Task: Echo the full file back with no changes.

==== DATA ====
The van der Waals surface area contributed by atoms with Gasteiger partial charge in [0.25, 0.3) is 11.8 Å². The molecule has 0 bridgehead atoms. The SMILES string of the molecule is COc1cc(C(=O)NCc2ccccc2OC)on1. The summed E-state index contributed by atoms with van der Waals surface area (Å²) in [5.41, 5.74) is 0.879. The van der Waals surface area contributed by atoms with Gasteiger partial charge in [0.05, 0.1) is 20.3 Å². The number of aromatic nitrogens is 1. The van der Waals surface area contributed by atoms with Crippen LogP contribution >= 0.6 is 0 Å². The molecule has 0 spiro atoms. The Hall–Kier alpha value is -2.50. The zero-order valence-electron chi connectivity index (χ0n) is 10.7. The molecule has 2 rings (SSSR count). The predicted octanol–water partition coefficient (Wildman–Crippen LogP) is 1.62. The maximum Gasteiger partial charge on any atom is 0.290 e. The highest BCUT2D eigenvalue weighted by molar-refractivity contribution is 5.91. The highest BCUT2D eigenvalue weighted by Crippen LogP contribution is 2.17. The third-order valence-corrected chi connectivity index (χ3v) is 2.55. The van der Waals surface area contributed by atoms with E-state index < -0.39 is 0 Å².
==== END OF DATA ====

The van der Waals surface area contributed by atoms with Gasteiger partial charge in [0.25, 0.3) is 11.8 Å². The molecule has 0 bridgehead atoms. The SMILES string of the molecule is COc1cc(C(=O)NCc2ccccc2OC)on1. The summed E-state index contributed by atoms with van der Waals surface area (Å²) in [5.41, 5.74) is 0.879. The van der Waals surface area contributed by atoms with Gasteiger partial charge in [0.05, 0.1) is 20.3 Å². The number of aromatic nitrogens is 1. The van der Waals surface area contributed by atoms with Crippen LogP contribution >= 0.6 is 0 Å². The molecule has 0 spiro atoms. The Hall–Kier alpha value is -2.50. The zero-order valence-electron chi connectivity index (χ0n) is 10.7. The molecule has 2 rings (SSSR count). The predicted octanol–water partition coefficient (Wildman–Crippen LogP) is 1.62. The maximum Gasteiger partial charge on any atom is 0.290 e. The highest BCUT2D eigenvalue weighted by molar-refractivity contribution is 5.91. The highest BCUT2D eigenvalue weighted by Crippen LogP contribution is 2.17. The third-order valence-corrected chi connectivity index (χ3v) is 2.55. The van der Waals surface area contributed by atoms with E-state index < -0.39 is 0 Å².